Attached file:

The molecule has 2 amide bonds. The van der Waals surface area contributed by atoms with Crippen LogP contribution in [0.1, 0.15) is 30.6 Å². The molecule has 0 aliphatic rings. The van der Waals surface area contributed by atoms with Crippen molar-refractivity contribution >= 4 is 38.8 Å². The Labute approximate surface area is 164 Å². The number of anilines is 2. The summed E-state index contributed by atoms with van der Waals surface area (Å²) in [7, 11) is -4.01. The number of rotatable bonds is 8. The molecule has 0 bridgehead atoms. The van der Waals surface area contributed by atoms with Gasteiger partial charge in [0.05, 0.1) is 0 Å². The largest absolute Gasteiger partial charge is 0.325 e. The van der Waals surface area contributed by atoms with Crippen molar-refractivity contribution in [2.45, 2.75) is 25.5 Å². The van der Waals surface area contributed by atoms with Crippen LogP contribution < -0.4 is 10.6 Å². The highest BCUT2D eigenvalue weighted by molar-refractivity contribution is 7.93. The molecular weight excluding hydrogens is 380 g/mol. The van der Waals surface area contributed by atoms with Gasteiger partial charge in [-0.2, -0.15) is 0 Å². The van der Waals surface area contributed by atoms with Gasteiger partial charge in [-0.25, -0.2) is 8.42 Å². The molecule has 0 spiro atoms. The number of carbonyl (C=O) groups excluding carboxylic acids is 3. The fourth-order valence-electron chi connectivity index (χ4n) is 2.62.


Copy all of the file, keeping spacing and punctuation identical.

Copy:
The molecule has 2 amide bonds. The van der Waals surface area contributed by atoms with Crippen LogP contribution in [0.1, 0.15) is 30.6 Å². The molecule has 0 aliphatic rings. The van der Waals surface area contributed by atoms with Crippen molar-refractivity contribution >= 4 is 38.8 Å². The Labute approximate surface area is 164 Å². The number of anilines is 2. The summed E-state index contributed by atoms with van der Waals surface area (Å²) in [7, 11) is -4.01. The number of rotatable bonds is 8. The molecule has 0 bridgehead atoms. The van der Waals surface area contributed by atoms with Gasteiger partial charge in [0.05, 0.1) is 0 Å². The largest absolute Gasteiger partial charge is 0.325 e. The van der Waals surface area contributed by atoms with Crippen molar-refractivity contribution in [2.45, 2.75) is 25.5 Å². The van der Waals surface area contributed by atoms with Crippen LogP contribution < -0.4 is 10.6 Å². The highest BCUT2D eigenvalue weighted by molar-refractivity contribution is 7.93. The molecular weight excluding hydrogens is 380 g/mol. The van der Waals surface area contributed by atoms with Gasteiger partial charge in [-0.2, -0.15) is 0 Å². The van der Waals surface area contributed by atoms with Gasteiger partial charge in [-0.25, -0.2) is 8.42 Å². The molecule has 0 spiro atoms. The number of carbonyl (C=O) groups excluding carboxylic acids is 3. The fourth-order valence-electron chi connectivity index (χ4n) is 2.62.